Ah, life in the fast lane. This past week your OLD correspondent celebrated 80 years alive on this green earth. Time to reflect a bit. The first 20 years a time of very rural childhood, school including four tough years at the then new Air Force Academy not fun but worth the effort. The two score years of the ’30s and ’40s, mine, marked marriage — that glorious institution and children a present from God. Great career as an Air Force pilot even including the Vietnam War. More school. Age 50 to 70 a return to the farm which I dearly loved.
Public service — most interesting and fulfilling. Then Corporate flying and teaching students to fly. Children married and off to live a life of their own choosing. Grandchildren arrived and they are the best. During the 70’s more corporate flying and teaching. Watching my former flight students succeed in the Air Force as pilots of fighters, cargo aircraft and tankers (the very same KC-135’s that I flew and loved). Those who chose civilian aviation as crop-dusters, corporate pilots, the airlines, and many just enjoying general aviation for the thrill of it. Our first great grandson.
An especially fulfilling venture is writing this column each week and I do relish the comments it generates both pro and con. We don’t all think alike. Viva la difference.
In all it has been an exciting adventure! This old guy feels greatly blessed. Now into the future as an 80-year-old and hopefully a few years more.
The women of my life, wife Grannie Annie, daughter Nancy and brother-cousin’s wife Dian labored and put together two birthday parties. Friends and family from California to Illinois came to well wish and catch up on our lives. Several came by air, the airline and their own personal aircraft.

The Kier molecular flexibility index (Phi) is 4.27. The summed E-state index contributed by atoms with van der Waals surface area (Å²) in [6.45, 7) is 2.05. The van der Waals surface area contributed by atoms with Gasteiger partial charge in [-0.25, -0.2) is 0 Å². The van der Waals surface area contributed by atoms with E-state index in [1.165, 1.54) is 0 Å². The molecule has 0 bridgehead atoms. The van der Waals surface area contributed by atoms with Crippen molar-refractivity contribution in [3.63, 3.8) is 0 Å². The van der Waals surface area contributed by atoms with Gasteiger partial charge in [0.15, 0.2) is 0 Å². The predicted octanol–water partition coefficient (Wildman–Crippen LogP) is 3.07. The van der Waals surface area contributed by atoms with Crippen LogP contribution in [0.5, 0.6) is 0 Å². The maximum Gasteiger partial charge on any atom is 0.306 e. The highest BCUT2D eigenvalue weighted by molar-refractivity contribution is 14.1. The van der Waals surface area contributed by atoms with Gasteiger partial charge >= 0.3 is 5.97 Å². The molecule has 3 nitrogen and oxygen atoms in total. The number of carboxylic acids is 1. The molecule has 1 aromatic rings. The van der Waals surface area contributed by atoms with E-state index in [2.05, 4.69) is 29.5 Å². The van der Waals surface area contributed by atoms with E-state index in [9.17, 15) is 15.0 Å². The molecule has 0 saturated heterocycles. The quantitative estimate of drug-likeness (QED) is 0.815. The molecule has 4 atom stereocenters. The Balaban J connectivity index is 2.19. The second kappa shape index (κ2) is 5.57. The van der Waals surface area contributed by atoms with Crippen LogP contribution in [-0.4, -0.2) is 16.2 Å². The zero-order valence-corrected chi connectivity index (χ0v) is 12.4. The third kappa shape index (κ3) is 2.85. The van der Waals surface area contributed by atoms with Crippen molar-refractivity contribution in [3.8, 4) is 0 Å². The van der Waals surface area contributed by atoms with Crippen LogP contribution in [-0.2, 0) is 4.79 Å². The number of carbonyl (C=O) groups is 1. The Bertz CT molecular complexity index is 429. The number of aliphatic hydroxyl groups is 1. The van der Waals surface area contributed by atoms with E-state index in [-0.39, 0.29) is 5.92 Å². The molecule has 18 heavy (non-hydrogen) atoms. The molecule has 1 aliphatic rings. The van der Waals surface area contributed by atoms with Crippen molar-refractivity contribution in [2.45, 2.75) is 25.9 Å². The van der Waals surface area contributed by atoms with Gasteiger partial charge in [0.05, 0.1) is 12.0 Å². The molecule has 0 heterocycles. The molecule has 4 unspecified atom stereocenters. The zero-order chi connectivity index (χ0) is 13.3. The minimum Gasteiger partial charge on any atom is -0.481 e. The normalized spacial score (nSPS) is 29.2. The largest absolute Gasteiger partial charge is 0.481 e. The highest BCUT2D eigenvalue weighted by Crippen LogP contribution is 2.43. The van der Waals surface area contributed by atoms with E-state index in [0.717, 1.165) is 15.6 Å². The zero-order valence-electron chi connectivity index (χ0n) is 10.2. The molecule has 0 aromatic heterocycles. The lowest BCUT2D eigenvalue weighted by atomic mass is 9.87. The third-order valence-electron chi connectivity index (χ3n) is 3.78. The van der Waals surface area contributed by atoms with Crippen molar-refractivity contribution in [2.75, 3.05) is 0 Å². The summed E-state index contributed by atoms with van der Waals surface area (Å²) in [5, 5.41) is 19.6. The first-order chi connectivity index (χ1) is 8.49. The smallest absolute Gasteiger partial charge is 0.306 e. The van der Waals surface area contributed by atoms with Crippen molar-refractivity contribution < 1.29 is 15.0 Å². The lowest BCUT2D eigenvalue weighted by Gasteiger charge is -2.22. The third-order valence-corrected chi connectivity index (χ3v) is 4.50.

We sponsored a Hoyt family reunion to honor our pioneering ancestor Priscilla Bobinmyer Hoyt, Nov 30, 1860, to Nov 10, 1945, my great grandmother. She, age 17 years, and her Civil War veteran husband James came west to homestead south of Culbertson. Grandma Hoyt had one daughter and five sons which lived to be adults and for whom she established large farm holdings. She was definitely the patriarch of the family—nobody made an important decision without first checking with Grandma or Mom as was their status. The family gathered twice a year, Thanksgiving Day to celebrate Grandma’s birthday and New Year’s Day. After her passing at 85 years of age, the family has more or less drifted apart and it was my wish for the cousins to get together again and form closer bonds. Success.
Standing back and looking at the descendants of the Hoyts and Bobinmyers brother-in-law Dale Nielsen reminded us of Harry Strunk’s motto on the former Gazette building. “Service is the rent we pay for the space we occupy in this world.” Dale took note of the family members that have served as teachers, police, firemen, commissioners, legislators and many other public service occupations. The list goes on. None became famous on a grand scale. Just service to our fellow men. Grandma Hoyt left a wonderful legacy, not unlike many other families in our larger community. So many are earning their keep and paying their rent which makes this a wonderful place to live.
I had little idea that there were such a variety of birthday cards, most nice but several poking fun. Then Facebook and Messenger plus email notes all kicked in. Even Rich Barnett had a comment. I loved them all! Thank you, one and all.
Back to life. Wondering who the County will appoint as County Commissioner to serve out Vesta Dack’s term? She did well so thank you Vesta.
I could offer a little advice to Governor Ricketts and the Nebraska Senators who at the moment are in search for more cash to run our State Government. There are two sides to that coin. It isn’t that the state budget doesn’t show enough revenue, just recognize what will be a realistic estimate of the revenue and then trim expenses to not exceed that amount. Make the cuts and press on. I didn’t say it would be easy!
In closing a wise man once said, “A thankful heart enjoys blessings twice — when they’re received and when they’re remembered.” unknown
That is how I saw it.